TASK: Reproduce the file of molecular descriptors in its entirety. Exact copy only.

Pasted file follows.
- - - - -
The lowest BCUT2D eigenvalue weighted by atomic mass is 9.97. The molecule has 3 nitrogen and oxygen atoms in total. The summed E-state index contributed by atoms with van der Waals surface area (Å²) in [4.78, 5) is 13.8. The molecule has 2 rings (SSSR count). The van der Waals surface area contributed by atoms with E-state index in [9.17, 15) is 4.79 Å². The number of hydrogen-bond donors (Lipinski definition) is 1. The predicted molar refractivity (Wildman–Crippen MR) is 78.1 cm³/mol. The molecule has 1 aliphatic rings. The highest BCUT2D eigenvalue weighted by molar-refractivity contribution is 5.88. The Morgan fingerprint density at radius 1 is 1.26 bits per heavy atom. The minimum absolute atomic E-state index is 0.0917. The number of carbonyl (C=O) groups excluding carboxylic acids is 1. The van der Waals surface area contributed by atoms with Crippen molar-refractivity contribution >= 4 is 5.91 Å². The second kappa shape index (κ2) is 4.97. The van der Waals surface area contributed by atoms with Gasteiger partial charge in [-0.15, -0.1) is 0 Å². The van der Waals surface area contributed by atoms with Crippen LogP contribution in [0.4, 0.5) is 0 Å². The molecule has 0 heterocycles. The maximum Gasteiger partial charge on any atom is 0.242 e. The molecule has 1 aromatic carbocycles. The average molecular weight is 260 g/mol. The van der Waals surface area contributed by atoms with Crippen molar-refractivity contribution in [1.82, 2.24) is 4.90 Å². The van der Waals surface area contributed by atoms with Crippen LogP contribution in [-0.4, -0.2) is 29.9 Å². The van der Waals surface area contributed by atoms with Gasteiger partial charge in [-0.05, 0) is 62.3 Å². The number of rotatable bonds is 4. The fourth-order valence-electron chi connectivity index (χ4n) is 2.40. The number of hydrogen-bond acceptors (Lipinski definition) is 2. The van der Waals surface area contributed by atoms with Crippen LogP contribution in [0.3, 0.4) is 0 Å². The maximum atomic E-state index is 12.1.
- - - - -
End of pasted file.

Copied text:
The lowest BCUT2D eigenvalue weighted by atomic mass is 9.97. The molecule has 3 nitrogen and oxygen atoms in total. The summed E-state index contributed by atoms with van der Waals surface area (Å²) in [4.78, 5) is 13.8. The molecule has 2 rings (SSSR count). The van der Waals surface area contributed by atoms with E-state index in [9.17, 15) is 4.79 Å². The number of hydrogen-bond donors (Lipinski definition) is 1. The predicted molar refractivity (Wildman–Crippen MR) is 78.1 cm³/mol. The molecule has 1 aliphatic rings. The highest BCUT2D eigenvalue weighted by molar-refractivity contribution is 5.88. The Morgan fingerprint density at radius 1 is 1.26 bits per heavy atom. The minimum absolute atomic E-state index is 0.0917. The number of carbonyl (C=O) groups excluding carboxylic acids is 1. The van der Waals surface area contributed by atoms with Crippen molar-refractivity contribution >= 4 is 5.91 Å². The second kappa shape index (κ2) is 4.97. The van der Waals surface area contributed by atoms with Gasteiger partial charge in [-0.15, -0.1) is 0 Å². The van der Waals surface area contributed by atoms with Crippen LogP contribution in [0.4, 0.5) is 0 Å². The molecule has 0 heterocycles. The maximum Gasteiger partial charge on any atom is 0.242 e. The molecule has 1 aromatic carbocycles. The average molecular weight is 260 g/mol. The van der Waals surface area contributed by atoms with Crippen molar-refractivity contribution in [1.82, 2.24) is 4.90 Å². The van der Waals surface area contributed by atoms with Crippen LogP contribution in [-0.4, -0.2) is 29.9 Å². The van der Waals surface area contributed by atoms with Gasteiger partial charge in [-0.05, 0) is 62.3 Å². The number of rotatable bonds is 4. The fourth-order valence-electron chi connectivity index (χ4n) is 2.40. The number of hydrogen-bond acceptors (Lipinski definition) is 2. The van der Waals surface area contributed by atoms with Crippen LogP contribution in [0.3, 0.4) is 0 Å². The maximum atomic E-state index is 12.1.